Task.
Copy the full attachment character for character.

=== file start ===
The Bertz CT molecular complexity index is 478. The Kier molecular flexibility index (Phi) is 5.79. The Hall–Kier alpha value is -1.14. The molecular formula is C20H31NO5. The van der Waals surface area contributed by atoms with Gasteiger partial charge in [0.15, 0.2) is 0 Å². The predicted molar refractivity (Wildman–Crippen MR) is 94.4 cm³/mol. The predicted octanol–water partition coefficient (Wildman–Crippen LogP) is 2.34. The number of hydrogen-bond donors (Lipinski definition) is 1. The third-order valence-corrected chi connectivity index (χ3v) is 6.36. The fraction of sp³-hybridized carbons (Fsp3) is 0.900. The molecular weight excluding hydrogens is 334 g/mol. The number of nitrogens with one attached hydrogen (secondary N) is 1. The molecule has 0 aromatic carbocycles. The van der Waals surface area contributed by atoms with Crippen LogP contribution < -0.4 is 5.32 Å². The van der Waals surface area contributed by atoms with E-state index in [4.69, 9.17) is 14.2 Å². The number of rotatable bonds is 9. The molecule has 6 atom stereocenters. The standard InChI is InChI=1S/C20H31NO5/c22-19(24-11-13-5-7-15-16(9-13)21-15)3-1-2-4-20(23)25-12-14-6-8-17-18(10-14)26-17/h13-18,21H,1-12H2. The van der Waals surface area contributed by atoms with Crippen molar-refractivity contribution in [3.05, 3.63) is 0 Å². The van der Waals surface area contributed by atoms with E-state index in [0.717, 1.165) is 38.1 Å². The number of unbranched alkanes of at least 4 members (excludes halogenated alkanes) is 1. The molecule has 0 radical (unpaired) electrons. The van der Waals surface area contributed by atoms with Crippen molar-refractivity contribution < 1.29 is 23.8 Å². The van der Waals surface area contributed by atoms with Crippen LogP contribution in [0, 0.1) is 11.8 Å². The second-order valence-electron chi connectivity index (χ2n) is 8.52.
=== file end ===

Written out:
The Bertz CT molecular complexity index is 478. The Kier molecular flexibility index (Phi) is 5.79. The Hall–Kier alpha value is -1.14. The molecular formula is C20H31NO5. The van der Waals surface area contributed by atoms with Gasteiger partial charge in [0.15, 0.2) is 0 Å². The predicted molar refractivity (Wildman–Crippen MR) is 94.4 cm³/mol. The predicted octanol–water partition coefficient (Wildman–Crippen LogP) is 2.34. The number of hydrogen-bond donors (Lipinski definition) is 1. The third-order valence-corrected chi connectivity index (χ3v) is 6.36. The fraction of sp³-hybridized carbons (Fsp3) is 0.900. The molecular weight excluding hydrogens is 334 g/mol. The number of nitrogens with one attached hydrogen (secondary N) is 1. The molecule has 0 aromatic carbocycles. The van der Waals surface area contributed by atoms with Crippen LogP contribution < -0.4 is 5.32 Å². The van der Waals surface area contributed by atoms with E-state index in [4.69, 9.17) is 14.2 Å². The number of rotatable bonds is 9. The molecule has 6 atom stereocenters. The standard InChI is InChI=1S/C20H31NO5/c22-19(24-11-13-5-7-15-16(9-13)21-15)3-1-2-4-20(23)25-12-14-6-8-17-18(10-14)26-17/h13-18,21H,1-12H2. The van der Waals surface area contributed by atoms with Crippen molar-refractivity contribution in [3.05, 3.63) is 0 Å². The van der Waals surface area contributed by atoms with E-state index in [0.717, 1.165) is 38.1 Å². The number of unbranched alkanes of at least 4 members (excludes halogenated alkanes) is 1. The molecule has 0 radical (unpaired) electrons. The van der Waals surface area contributed by atoms with Crippen molar-refractivity contribution < 1.29 is 23.8 Å². The van der Waals surface area contributed by atoms with Crippen LogP contribution in [0, 0.1) is 11.8 Å². The second-order valence-electron chi connectivity index (χ2n) is 8.52.